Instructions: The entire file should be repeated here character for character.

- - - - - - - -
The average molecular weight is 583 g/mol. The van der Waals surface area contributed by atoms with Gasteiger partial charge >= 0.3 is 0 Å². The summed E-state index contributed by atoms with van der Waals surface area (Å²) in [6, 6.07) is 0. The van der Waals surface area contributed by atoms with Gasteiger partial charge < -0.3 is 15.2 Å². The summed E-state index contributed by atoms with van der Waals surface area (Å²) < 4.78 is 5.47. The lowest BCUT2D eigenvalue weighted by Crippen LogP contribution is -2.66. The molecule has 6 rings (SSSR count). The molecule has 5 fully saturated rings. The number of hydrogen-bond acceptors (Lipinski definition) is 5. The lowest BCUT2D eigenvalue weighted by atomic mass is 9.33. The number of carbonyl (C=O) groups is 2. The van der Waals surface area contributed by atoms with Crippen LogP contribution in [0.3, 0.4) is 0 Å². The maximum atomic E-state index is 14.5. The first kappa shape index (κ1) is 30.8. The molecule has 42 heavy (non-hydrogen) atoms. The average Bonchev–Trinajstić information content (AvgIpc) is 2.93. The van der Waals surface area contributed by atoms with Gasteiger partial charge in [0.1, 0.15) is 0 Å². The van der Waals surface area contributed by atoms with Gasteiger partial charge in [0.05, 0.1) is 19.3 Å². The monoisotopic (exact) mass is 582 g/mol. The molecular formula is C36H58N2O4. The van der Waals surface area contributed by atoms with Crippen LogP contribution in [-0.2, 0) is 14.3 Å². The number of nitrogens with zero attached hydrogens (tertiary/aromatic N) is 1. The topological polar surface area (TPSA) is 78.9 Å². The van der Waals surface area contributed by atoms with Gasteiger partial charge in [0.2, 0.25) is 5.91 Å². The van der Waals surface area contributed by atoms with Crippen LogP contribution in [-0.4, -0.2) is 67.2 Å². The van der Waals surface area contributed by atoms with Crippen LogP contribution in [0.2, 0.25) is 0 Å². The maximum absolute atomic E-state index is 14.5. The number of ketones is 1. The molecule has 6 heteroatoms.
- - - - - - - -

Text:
The average molecular weight is 583 g/mol. The van der Waals surface area contributed by atoms with Gasteiger partial charge >= 0.3 is 0 Å². The summed E-state index contributed by atoms with van der Waals surface area (Å²) in [6, 6.07) is 0. The van der Waals surface area contributed by atoms with Gasteiger partial charge < -0.3 is 15.2 Å². The summed E-state index contributed by atoms with van der Waals surface area (Å²) < 4.78 is 5.47. The lowest BCUT2D eigenvalue weighted by Crippen LogP contribution is -2.66. The molecule has 6 rings (SSSR count). The molecule has 5 fully saturated rings. The number of hydrogen-bond acceptors (Lipinski definition) is 5. The lowest BCUT2D eigenvalue weighted by atomic mass is 9.33. The number of carbonyl (C=O) groups is 2. The van der Waals surface area contributed by atoms with Crippen LogP contribution in [0.3, 0.4) is 0 Å². The maximum atomic E-state index is 14.5. The first kappa shape index (κ1) is 30.8. The molecule has 42 heavy (non-hydrogen) atoms. The average Bonchev–Trinajstić information content (AvgIpc) is 2.93. The van der Waals surface area contributed by atoms with Gasteiger partial charge in [0.1, 0.15) is 0 Å². The van der Waals surface area contributed by atoms with Gasteiger partial charge in [0.05, 0.1) is 19.3 Å². The monoisotopic (exact) mass is 582 g/mol. The molecular formula is C36H58N2O4. The van der Waals surface area contributed by atoms with Crippen LogP contribution in [-0.2, 0) is 14.3 Å². The number of nitrogens with zero attached hydrogens (tertiary/aromatic N) is 1. The topological polar surface area (TPSA) is 78.9 Å². The van der Waals surface area contributed by atoms with Gasteiger partial charge in [0.2, 0.25) is 5.91 Å². The van der Waals surface area contributed by atoms with Crippen LogP contribution in [-0.4, -0.2) is 67.2 Å². The van der Waals surface area contributed by atoms with Crippen LogP contribution in [0.2, 0.25) is 0 Å². The maximum absolute atomic E-state index is 14.5. The number of ketones is 1. The molecule has 6 heteroatoms.